Given that it’s a podcast from The Onion, many of The Topical’s episodes function as straight parodies of news stories, the same type of thing you see on its website, but for your ears. The show mocked the Democrats’ habit of capitulating to the unreasonable demands of the Republican party in a segment praising Nancy Pelosi’s agreement to cancel the 2020 election in the face of Republican cries that the election was “a partisan witch hunt orchestrated by Democrats to unseat president Trump.” The Topical translated The Onion’s famous “Area Man”-style stories into a bit about “a young man in his 20s who was so rebellious that he was actually walking down the street with his hair dyed blue.” And it gamed out former New York mayor Michael Bloomberg’s (failed) campaign strategy of flooding the airwaves with ads with a story announcing he’d booked a 30-episode ad on CBS.

These jokes translate from the written headline to the spoken word by dint of the sheer credulity with which they’re delivered: to Leslie Price and The Topical’s correspondents, this is all normal, always, even when they’re chittering about how Tinder’s decided to no longer exclusively match singles with their relatives, or that Home Depot stock is “on the rise after the home-improvement retailer introduced a new 100-pound bag of mulch for fucking up your back.” In a world where Twitch streamers accidentally shoot their computer monitors and rich people use AI to stalk the poor, The Topical has a lot of leeway when it comes to coloring within the lines of the plausible.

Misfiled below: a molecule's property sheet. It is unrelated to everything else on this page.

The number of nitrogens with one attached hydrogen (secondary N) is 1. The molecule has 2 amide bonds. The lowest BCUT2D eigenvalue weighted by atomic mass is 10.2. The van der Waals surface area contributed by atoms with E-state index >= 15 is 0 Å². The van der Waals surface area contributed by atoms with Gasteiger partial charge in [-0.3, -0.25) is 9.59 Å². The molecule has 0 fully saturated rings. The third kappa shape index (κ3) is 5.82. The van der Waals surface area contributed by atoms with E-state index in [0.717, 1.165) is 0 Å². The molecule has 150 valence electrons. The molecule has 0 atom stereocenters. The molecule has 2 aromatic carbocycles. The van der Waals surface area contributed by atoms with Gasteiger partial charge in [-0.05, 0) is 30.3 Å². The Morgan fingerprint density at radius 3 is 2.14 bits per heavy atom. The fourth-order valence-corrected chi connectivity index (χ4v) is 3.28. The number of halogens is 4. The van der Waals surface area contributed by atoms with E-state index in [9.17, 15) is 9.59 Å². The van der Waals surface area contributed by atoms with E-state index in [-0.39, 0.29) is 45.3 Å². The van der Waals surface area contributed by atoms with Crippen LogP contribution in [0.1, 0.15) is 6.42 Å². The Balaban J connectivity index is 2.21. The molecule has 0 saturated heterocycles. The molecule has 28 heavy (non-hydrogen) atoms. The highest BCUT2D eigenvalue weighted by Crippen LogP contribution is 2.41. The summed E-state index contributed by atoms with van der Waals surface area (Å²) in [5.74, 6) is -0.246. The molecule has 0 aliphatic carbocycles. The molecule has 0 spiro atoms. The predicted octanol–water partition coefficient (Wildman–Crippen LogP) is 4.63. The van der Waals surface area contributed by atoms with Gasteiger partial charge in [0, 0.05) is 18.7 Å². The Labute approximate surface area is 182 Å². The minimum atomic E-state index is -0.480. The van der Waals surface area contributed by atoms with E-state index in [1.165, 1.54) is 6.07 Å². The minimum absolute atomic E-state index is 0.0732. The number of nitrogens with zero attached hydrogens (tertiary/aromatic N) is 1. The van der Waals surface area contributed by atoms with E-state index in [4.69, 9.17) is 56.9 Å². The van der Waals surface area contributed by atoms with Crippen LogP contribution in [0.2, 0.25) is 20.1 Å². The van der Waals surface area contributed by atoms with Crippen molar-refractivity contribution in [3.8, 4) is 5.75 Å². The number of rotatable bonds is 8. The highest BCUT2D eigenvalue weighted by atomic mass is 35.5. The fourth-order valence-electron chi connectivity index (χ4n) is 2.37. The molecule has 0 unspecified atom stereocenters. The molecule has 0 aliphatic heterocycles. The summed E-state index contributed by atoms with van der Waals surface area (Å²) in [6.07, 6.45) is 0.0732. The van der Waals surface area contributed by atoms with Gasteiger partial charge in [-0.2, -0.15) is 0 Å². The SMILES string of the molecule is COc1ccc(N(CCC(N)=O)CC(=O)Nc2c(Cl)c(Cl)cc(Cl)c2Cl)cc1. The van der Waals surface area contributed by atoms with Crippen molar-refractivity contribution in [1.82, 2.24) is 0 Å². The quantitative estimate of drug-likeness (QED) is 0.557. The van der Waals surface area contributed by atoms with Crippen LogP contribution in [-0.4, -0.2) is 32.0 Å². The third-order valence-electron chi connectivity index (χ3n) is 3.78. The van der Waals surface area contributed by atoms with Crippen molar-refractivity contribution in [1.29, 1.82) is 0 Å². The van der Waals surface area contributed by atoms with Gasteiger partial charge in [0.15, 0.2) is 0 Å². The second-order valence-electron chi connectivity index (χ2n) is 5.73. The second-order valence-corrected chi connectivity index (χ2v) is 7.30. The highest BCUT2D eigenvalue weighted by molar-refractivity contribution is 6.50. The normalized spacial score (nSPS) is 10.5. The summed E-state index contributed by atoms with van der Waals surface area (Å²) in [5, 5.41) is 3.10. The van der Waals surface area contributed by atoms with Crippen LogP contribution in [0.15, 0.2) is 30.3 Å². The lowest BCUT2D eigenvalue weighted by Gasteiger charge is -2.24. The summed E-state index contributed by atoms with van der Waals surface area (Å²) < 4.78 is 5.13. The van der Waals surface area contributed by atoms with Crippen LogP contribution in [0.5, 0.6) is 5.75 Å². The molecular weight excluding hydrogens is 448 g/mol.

This isn’t the first podcast The Onion has created; both seasons of its show A Very Fatal Murder, a take on longform true-crime podcasts, are among the funniest things I’ve ever listened to. Even so, I’m always astounded by how thorough its podcast team is. It’d be easy to just have a voice actor read some Onion stories into a mic and call it a podcast, but The Topical takes the time to get it right, from the bleepy intro music to its correspondents’ clueless self-importance to its host’s jaunty vocal register. It all comes together to create my favorite sort of joke, the type where if you’re not paying close enough attention, you just might confuse it for the real thing.

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Drew Millard is the Features Editor of The Outline.